Florence Art Between 1370 and 1430
Renowned for its flourishing Renaissance spirit, Florence witnessed a remarkable era of innovation and creativity.
Between 1370 and 1430, Florence, the vibrant Italian city, thrived as a hub of artistic, cultural, and intellectual advancement.
Amidst political intrigues, economic prosperity, and patronage of the arts by influential families like the Medici, Florence became a crucible of creativity, setting the stage for an extraordinary artistic and intellectual renaissance that would forever shape history.
Visionary artists like Giotto, Masaccio, and Brunelleschi left an indelible mark on the city’s landscape, while luminaries like Petrarch and Boccaccio enriched its literary heritage.
With some of the world’s best museums and art galleries, Florence (Firenze in Italian) is a small city rich in culture. In addition to being the cradle of the Renaissance, the city is an outdoor museum.
Located on the first floor of the Accademia Gallery in Florence, you will find Florence between 1370 and 1430, featuring a collection of Florentine paintings from that period.
The newly renovated floor offers a tranquil setting, ideal for appreciating the treasures from the late Gothic Florentine period.
It is notably less crowded than the ground floor, offering a more peaceful experience.
Like the Florentine Gothic hall, this floor is nearly entirely devoted to religious imagery and the Florentine collection religious statues.
The hall exhibits more panels, altarpieces, and several exquisite works of art created on cloth rather than the typical wood.
It houses artwork by Jacopo di Cione, Don Silvestro Gherarducci, Giovanni del Biondo, Mariotto di Nardo, Spinello Aretino, and Lorenzo Monaco.
Spend some hours at the Accademia with the guided tour for a richer experience of Italian art from the late 14th to 16th century.
Jacopo di Cione’s panels and a splendid gold-backed Madonna and Child by Don Silvestro of Gherarducci are in the modest vestibule.
The Massacre of the Innocents is one of Jacopo di Cione’s (workshop) most moving pieces.
In the Madonna of Humility by Don Silvestro, you can see the Virgin carrying the Child in her arms as he affectionately reaches for his mother’s breast while sitting on a cushion.
The intricate blue mantle edge and numerous punch marks used to embellish the beautiful robe are evidence of Silvestro’s technical expertise making the painting exceptionally valuable.
The main hall houses some large-scale paintings ordered by some of the wealthiest Florentine Guilds for the altars of churches and monasteries in the city.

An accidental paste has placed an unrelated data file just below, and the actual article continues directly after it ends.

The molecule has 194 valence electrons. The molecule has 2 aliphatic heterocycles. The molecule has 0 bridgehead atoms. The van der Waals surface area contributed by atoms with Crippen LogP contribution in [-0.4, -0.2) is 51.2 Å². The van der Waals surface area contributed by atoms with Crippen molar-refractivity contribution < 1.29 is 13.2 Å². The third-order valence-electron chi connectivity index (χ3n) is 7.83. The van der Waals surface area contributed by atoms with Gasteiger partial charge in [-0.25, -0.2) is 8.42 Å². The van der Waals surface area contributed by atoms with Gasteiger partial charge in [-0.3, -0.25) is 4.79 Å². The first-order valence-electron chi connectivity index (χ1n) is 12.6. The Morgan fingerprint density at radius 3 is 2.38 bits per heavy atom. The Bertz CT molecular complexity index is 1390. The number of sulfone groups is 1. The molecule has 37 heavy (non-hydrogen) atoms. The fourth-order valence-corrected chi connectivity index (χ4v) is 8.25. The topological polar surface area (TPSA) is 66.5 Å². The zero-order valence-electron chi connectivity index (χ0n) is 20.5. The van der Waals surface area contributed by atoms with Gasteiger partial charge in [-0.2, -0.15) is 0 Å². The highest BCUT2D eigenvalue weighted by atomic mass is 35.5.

These artworks depict the social-economic and religious aspects of Florentine life.
The altarpieces have rich gilded frames enriched with spires, pinnacles, pillars, and shrines whose slender shapes relate to sophisticated and exquisite Gothic architecture.
Here you can find remarkable paintings of impressive quality by artists like Giovanni del Biondo, Mariotto di Nardo, Spinello Aretino and Lorenzo Monaco.
- Annunciation with the Blessing God Father by Giovanni del Biondo
The main subject of one of the most intricate and opulent altarpieces is the Annunciation with the Blessing Father surrounded by multiple angels and saints in several of the altar’s peaks.
- Annunciation and Saints by Lorenzo Monaco
The Annunciation in the work’s central panel is topped by a tondo showing God the Father observing the dramatic scene below and two groups of saints to the sides.
- Coronation of the Virgin
‘Coronation of the Virgin’, produced in 1401, is a collective effort by artists Lorenzo di Niccol di Martino, Spinello Aretino, and Niccol di Pietro Gerini.
In this piece, the angels at the Virgin’s feet are playing various musical instruments, including drums, bagpipes, and wind instruments.
- Coronation of the Virgin, eight angels and fourteen saints by Jacopo Cambi
‘Coronation of the Virgin, eight angels and fourteen saints’ is an exquisitely preserved linen cloth richly embellished with gold and silver polychrome silk threads.
Created by Jacopo Cambi in 1336, it shows the value of Florence’s embroidery culture, which flourished during the 14th century and gained widespread acclaim outside the Florentine Republic.
Hall of the International Gothic
The Hall of the International Gothic is a section of the exhibition located further into the hall and up a flight of stairs.
This section displays the works of foreign and Florentine artists who have widely traveled abroad.
Lorenzo Monaco is a well-known Florentine painter active from the end of the 14th century to the beginning of the 1420s, represented by several significant pieces in this collection.
One of Florence’s key works of the International Gothic style is Gherardo Starnina’s Madonna and Child with Saints.
Each delicate figure in Starnina’s attractive works expresses religious devotion, elevated by clean blue, pink, and violet colors that create the impression of a heavenly world aglow with light.
Featured Image: Finestresullarte.info